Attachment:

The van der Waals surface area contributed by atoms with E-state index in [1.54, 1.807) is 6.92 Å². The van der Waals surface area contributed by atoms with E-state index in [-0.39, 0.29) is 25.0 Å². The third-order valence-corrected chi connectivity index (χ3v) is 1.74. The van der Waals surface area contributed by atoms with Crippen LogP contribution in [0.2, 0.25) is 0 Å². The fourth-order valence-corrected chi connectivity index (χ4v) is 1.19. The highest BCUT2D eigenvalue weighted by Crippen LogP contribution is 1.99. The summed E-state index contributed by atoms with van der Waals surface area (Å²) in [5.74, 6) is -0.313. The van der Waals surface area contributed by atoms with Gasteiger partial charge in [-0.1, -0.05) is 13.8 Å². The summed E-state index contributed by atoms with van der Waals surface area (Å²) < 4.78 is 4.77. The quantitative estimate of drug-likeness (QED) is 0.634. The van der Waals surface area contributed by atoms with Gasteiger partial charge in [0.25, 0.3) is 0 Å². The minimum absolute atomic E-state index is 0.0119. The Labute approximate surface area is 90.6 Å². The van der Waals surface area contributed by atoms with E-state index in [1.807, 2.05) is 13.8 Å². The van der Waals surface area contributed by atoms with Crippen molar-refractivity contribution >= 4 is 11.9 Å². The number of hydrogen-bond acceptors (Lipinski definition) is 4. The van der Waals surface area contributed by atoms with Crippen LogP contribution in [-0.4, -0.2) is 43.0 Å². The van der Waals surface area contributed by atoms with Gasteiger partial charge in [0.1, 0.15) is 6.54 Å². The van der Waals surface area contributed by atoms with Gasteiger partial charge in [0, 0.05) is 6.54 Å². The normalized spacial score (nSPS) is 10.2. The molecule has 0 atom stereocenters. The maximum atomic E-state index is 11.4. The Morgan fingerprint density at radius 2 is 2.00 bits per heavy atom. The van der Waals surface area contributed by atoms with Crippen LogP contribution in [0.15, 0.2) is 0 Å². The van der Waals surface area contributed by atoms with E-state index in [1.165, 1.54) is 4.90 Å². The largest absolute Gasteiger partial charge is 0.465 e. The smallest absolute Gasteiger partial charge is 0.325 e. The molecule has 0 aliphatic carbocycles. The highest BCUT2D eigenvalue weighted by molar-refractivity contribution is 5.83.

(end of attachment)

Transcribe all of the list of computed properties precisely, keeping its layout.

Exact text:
The van der Waals surface area contributed by atoms with E-state index in [1.54, 1.807) is 6.92 Å². The van der Waals surface area contributed by atoms with E-state index in [-0.39, 0.29) is 25.0 Å². The third-order valence-corrected chi connectivity index (χ3v) is 1.74. The van der Waals surface area contributed by atoms with Crippen LogP contribution in [0.2, 0.25) is 0 Å². The fourth-order valence-corrected chi connectivity index (χ4v) is 1.19. The highest BCUT2D eigenvalue weighted by Crippen LogP contribution is 1.99. The summed E-state index contributed by atoms with van der Waals surface area (Å²) in [5.74, 6) is -0.313. The van der Waals surface area contributed by atoms with Gasteiger partial charge in [-0.1, -0.05) is 13.8 Å². The summed E-state index contributed by atoms with van der Waals surface area (Å²) < 4.78 is 4.77. The quantitative estimate of drug-likeness (QED) is 0.634. The van der Waals surface area contributed by atoms with Gasteiger partial charge in [0.25, 0.3) is 0 Å². The minimum absolute atomic E-state index is 0.0119. The Labute approximate surface area is 90.6 Å². The van der Waals surface area contributed by atoms with E-state index in [1.807, 2.05) is 13.8 Å². The van der Waals surface area contributed by atoms with Crippen molar-refractivity contribution >= 4 is 11.9 Å². The number of hydrogen-bond acceptors (Lipinski definition) is 4. The van der Waals surface area contributed by atoms with Crippen LogP contribution in [-0.4, -0.2) is 43.0 Å². The van der Waals surface area contributed by atoms with Gasteiger partial charge in [0.1, 0.15) is 6.54 Å². The van der Waals surface area contributed by atoms with Gasteiger partial charge in [0, 0.05) is 6.54 Å². The normalized spacial score (nSPS) is 10.2. The molecule has 0 atom stereocenters. The maximum atomic E-state index is 11.4. The Morgan fingerprint density at radius 2 is 2.00 bits per heavy atom. The van der Waals surface area contributed by atoms with Crippen LogP contribution in [0.15, 0.2) is 0 Å². The van der Waals surface area contributed by atoms with E-state index in [1.165, 1.54) is 4.90 Å². The largest absolute Gasteiger partial charge is 0.465 e. The smallest absolute Gasteiger partial charge is 0.325 e. The molecule has 0 aliphatic carbocycles. The highest BCUT2D eigenvalue weighted by molar-refractivity contribution is 5.83.